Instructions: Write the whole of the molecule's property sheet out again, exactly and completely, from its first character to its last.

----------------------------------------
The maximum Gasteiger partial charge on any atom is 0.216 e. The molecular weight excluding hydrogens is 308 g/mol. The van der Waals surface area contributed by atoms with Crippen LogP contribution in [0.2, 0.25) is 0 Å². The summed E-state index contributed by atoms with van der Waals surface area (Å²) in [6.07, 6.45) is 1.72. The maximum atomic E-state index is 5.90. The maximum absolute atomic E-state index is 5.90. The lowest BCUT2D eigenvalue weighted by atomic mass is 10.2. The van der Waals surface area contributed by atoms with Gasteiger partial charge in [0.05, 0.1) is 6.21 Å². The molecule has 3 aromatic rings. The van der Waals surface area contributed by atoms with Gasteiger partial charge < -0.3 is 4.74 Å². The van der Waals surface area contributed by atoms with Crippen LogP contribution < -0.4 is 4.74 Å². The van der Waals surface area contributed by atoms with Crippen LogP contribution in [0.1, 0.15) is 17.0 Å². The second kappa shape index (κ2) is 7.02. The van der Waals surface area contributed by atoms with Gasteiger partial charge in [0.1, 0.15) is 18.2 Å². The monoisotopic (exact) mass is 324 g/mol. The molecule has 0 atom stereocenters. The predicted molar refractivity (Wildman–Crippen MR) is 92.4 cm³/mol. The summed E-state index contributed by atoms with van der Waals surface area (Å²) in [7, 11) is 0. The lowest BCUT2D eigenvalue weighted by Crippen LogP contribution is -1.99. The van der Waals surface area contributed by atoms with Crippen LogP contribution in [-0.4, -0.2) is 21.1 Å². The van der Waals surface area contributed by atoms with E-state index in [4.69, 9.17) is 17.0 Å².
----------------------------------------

The maximum Gasteiger partial charge on any atom is 0.216 e. The molecular weight excluding hydrogens is 308 g/mol. The van der Waals surface area contributed by atoms with Crippen LogP contribution in [0.2, 0.25) is 0 Å². The summed E-state index contributed by atoms with van der Waals surface area (Å²) in [6.07, 6.45) is 1.72. The maximum atomic E-state index is 5.90. The maximum absolute atomic E-state index is 5.90. The lowest BCUT2D eigenvalue weighted by atomic mass is 10.2. The van der Waals surface area contributed by atoms with Gasteiger partial charge in [0.05, 0.1) is 6.21 Å². The molecule has 3 aromatic rings. The van der Waals surface area contributed by atoms with Gasteiger partial charge < -0.3 is 4.74 Å². The van der Waals surface area contributed by atoms with Crippen LogP contribution < -0.4 is 4.74 Å². The van der Waals surface area contributed by atoms with Crippen LogP contribution in [0.1, 0.15) is 17.0 Å². The second kappa shape index (κ2) is 7.02. The van der Waals surface area contributed by atoms with Gasteiger partial charge in [0.1, 0.15) is 18.2 Å². The monoisotopic (exact) mass is 324 g/mol. The molecule has 0 atom stereocenters. The predicted molar refractivity (Wildman–Crippen MR) is 92.4 cm³/mol. The summed E-state index contributed by atoms with van der Waals surface area (Å²) in [7, 11) is 0. The lowest BCUT2D eigenvalue weighted by Crippen LogP contribution is -1.99. The van der Waals surface area contributed by atoms with Crippen LogP contribution in [-0.4, -0.2) is 21.1 Å². The van der Waals surface area contributed by atoms with E-state index in [4.69, 9.17) is 17.0 Å².